Airwaves

January 24, 2013

djIt’s supposed to be the coldest night of the year tonight.

It was cold during the winter of ’81/’82. Or maybe it wasn’t and I merely recollect it as so.

I do know for certain that it was during that winter that time I might have previously spent sprawled out in the family room watching television was being spent sprawled out in my bedroom, listening to the radio.

Music had become an increasing curiosity in my world over the previous year or so as I realized that the subject was being broached as much as sports and girls in hallway conversations with my junior high buddies.

Accompanying me on this journey into an unexplored world – hell, making it possible – was a battered table-top radio which I’d relocated from my dad’s basement work space.

I’d kneel on my bed with my elbows on the window ledge and stare out into the darkness. Across the country road that ran in front of our house were fields that in warmer months teemed with soybeans or corn.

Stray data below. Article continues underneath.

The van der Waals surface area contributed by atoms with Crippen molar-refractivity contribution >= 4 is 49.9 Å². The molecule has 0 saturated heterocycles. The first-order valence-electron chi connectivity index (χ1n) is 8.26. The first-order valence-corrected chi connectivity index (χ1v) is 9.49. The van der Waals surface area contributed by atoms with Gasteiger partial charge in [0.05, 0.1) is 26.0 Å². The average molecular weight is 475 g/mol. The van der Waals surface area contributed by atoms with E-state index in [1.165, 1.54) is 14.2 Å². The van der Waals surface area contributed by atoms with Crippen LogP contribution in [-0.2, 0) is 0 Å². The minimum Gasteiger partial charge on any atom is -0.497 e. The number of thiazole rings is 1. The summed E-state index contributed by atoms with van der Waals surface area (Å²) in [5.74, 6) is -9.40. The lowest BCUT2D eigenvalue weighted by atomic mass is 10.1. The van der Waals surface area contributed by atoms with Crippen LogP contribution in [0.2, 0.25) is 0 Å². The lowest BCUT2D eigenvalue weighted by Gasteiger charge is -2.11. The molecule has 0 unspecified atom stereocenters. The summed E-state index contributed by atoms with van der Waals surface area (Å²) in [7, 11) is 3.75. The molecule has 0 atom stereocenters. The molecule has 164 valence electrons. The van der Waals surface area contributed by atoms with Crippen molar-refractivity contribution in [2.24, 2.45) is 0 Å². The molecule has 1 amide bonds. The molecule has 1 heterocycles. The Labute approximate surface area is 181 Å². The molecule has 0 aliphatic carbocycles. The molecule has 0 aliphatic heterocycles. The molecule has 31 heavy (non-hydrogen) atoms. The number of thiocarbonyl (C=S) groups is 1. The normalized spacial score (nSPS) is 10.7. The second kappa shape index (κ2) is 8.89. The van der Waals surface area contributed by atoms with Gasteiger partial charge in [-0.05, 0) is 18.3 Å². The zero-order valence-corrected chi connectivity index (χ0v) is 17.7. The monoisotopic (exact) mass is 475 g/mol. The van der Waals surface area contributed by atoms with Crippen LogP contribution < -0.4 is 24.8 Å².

Now, in the dead of winter, there might be a dusting of snow covering the dormant earth, perhaps a few stray stalks of corn that had been knocked over and missed in the autumn harvest.

Staring out into the dark, I knew that I was gazing eastward and that somewhere beyond a horizon I couldn’t see, sixty miles or so away, was Cincinnati.

More than likely, I was listening to Q102, which was broadcasting from Cincinnati. The station was the one that was most popular with my peers and I was still hesitant to move around the dial much, preferring to listen to the music that the rest of my buddies were listening.